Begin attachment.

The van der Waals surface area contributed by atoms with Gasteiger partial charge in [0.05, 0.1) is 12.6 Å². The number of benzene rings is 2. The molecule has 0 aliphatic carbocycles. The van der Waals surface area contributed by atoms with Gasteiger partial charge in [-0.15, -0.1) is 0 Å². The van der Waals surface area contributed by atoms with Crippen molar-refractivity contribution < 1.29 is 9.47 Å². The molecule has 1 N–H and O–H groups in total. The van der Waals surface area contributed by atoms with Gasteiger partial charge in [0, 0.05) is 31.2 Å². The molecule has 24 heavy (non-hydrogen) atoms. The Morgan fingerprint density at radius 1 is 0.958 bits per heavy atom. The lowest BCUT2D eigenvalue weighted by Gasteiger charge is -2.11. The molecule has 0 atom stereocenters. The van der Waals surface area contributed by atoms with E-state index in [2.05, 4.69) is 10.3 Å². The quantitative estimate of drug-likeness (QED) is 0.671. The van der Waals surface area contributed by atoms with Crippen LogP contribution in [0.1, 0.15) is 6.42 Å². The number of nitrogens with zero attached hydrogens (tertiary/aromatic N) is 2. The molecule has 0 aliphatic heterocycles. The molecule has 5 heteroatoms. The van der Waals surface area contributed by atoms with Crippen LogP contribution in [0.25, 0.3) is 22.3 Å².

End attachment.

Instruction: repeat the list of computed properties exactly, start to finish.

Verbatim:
The van der Waals surface area contributed by atoms with Gasteiger partial charge in [0.05, 0.1) is 12.6 Å². The number of benzene rings is 2. The molecule has 0 aliphatic carbocycles. The van der Waals surface area contributed by atoms with Gasteiger partial charge in [-0.15, -0.1) is 0 Å². The van der Waals surface area contributed by atoms with Crippen molar-refractivity contribution < 1.29 is 9.47 Å². The molecule has 1 N–H and O–H groups in total. The van der Waals surface area contributed by atoms with Gasteiger partial charge in [0, 0.05) is 31.2 Å². The molecule has 24 heavy (non-hydrogen) atoms. The Morgan fingerprint density at radius 1 is 0.958 bits per heavy atom. The lowest BCUT2D eigenvalue weighted by Gasteiger charge is -2.11. The molecule has 0 atom stereocenters. The van der Waals surface area contributed by atoms with E-state index in [2.05, 4.69) is 10.3 Å². The quantitative estimate of drug-likeness (QED) is 0.671. The van der Waals surface area contributed by atoms with Crippen LogP contribution in [0.1, 0.15) is 6.42 Å². The number of nitrogens with zero attached hydrogens (tertiary/aromatic N) is 2. The molecule has 0 aliphatic heterocycles. The molecule has 5 heteroatoms. The van der Waals surface area contributed by atoms with Crippen LogP contribution in [0.25, 0.3) is 22.3 Å².